Player Count: 2 - 6
Published by: Le Fou
Artist: Alex Hoskins
This is a prototype copy sent to us for preview. Since this is a prototype please bear in mind that some elements of art, design or rules may change. See our preview policy here
Check out the kickstarter page here https://www.kickstarter.com/projects/pickyeaters/picky-eaters?ref=discovery
By Steve Godfrey
It’s probably fair to say that picky eaters aren’t necessarily the most popular people to have at a dinner party. As you spend your time lovingly preparing a beautiful meal, only to then have to find space in the oven for some chicken nuggets and chips. I’d also go so far to say that the person on the opposite end of the scale, the one who eats everything can be just as bad as the aforementioned meal is then mixed together with all of the side dishes to form a concoction that even the giants from the BFG would turn their noses up at. I live with both types…….send help!
How to be a picky eater.
Place the guest cards and the food deck in the middle of the table. Give the first player token to the person who last went grocery shopping and you're basically set up.
At the start of each round reveal the top card of the guest deck and fill up the market with twice the number of cards as players. In a two player game place out six. Give everyone five cards from the food deck or six in a two or three player game. If anyone has more than ten cards in their hand at this point then they discard down to ten.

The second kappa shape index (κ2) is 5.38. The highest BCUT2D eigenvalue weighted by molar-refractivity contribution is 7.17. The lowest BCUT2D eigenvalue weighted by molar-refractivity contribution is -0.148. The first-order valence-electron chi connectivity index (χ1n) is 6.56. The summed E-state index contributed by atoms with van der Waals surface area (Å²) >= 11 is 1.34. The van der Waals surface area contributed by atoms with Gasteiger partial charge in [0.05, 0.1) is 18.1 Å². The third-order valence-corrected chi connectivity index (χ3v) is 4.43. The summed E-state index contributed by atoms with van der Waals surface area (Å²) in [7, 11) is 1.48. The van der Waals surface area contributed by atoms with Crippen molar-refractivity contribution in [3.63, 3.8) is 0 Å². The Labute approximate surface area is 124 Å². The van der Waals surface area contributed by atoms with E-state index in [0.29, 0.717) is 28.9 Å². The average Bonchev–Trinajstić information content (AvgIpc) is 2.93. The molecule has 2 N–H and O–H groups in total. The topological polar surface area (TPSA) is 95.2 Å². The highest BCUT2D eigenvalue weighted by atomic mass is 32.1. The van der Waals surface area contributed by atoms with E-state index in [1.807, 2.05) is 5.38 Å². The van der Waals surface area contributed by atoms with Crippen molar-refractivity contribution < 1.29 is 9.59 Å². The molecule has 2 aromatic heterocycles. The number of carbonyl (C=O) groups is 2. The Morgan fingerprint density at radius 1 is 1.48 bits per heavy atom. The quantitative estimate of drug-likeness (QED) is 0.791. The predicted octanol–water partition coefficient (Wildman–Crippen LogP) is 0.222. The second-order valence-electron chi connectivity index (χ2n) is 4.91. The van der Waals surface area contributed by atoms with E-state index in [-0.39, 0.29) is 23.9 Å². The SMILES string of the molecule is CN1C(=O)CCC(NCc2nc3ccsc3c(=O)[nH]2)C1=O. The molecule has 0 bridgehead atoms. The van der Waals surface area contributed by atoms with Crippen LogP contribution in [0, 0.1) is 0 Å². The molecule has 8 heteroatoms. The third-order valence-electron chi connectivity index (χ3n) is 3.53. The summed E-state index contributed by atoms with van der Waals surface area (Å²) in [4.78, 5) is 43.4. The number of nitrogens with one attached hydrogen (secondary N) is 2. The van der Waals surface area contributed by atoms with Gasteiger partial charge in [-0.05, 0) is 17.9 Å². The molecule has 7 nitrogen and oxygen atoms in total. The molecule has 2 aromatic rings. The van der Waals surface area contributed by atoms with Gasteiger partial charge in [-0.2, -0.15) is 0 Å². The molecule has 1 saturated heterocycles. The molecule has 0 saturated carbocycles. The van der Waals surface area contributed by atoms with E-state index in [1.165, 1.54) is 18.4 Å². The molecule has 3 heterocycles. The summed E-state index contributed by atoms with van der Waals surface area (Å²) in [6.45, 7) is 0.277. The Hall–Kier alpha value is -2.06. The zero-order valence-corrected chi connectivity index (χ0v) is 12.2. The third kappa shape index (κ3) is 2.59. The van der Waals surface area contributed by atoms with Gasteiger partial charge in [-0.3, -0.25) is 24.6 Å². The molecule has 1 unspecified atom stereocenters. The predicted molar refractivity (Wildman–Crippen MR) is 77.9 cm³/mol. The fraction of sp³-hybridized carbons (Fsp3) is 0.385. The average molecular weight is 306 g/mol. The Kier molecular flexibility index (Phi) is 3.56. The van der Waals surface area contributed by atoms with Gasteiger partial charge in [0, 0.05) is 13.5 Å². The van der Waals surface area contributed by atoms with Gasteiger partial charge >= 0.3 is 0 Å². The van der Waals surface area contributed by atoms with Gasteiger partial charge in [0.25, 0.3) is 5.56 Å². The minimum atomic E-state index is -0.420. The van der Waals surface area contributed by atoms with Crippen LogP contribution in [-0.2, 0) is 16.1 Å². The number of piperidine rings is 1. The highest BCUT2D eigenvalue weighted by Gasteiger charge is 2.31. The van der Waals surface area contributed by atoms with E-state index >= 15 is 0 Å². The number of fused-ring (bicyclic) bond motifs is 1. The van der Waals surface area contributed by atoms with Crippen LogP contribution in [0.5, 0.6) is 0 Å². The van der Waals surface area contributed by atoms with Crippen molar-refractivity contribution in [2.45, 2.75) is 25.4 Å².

On your turn you can take one of the following actions. You can take a card from the market into your hand. This market doesn’t get refilled when you take a card.
You can prepare a recipe in your hand by paying the ingredient cards on it and playing it in front of you. Once per recipe you can substitute one ingredient by spending three cards in its place.
You can have a maximum of five recipes in front of you but you can always replace a recipe with a different one regardless of how many you have in front of you.
Play an item card by following the rules on the card. Some will be played on yourself and others can be played on other players.
You can discard two cards to draw one from the deck or you can pass. The round will end once all players have passed.
After five rounds count up everyone’s points. Every recipe in front of you is worth two points. Then take into account any modifiers from item cards on the recipes. Some will add points and some will subtract points.
Each guest has a list of recipes on them that are broken down into, favourites, likes, dislikes and restrictions. You’ll get 4 extra points if a recipe you’ve made is a guest’s favourite, 2 for a like, -1 for a dislike and -3 for a restriction. Total everything up and most points wins.
Can I have some ketchup with that?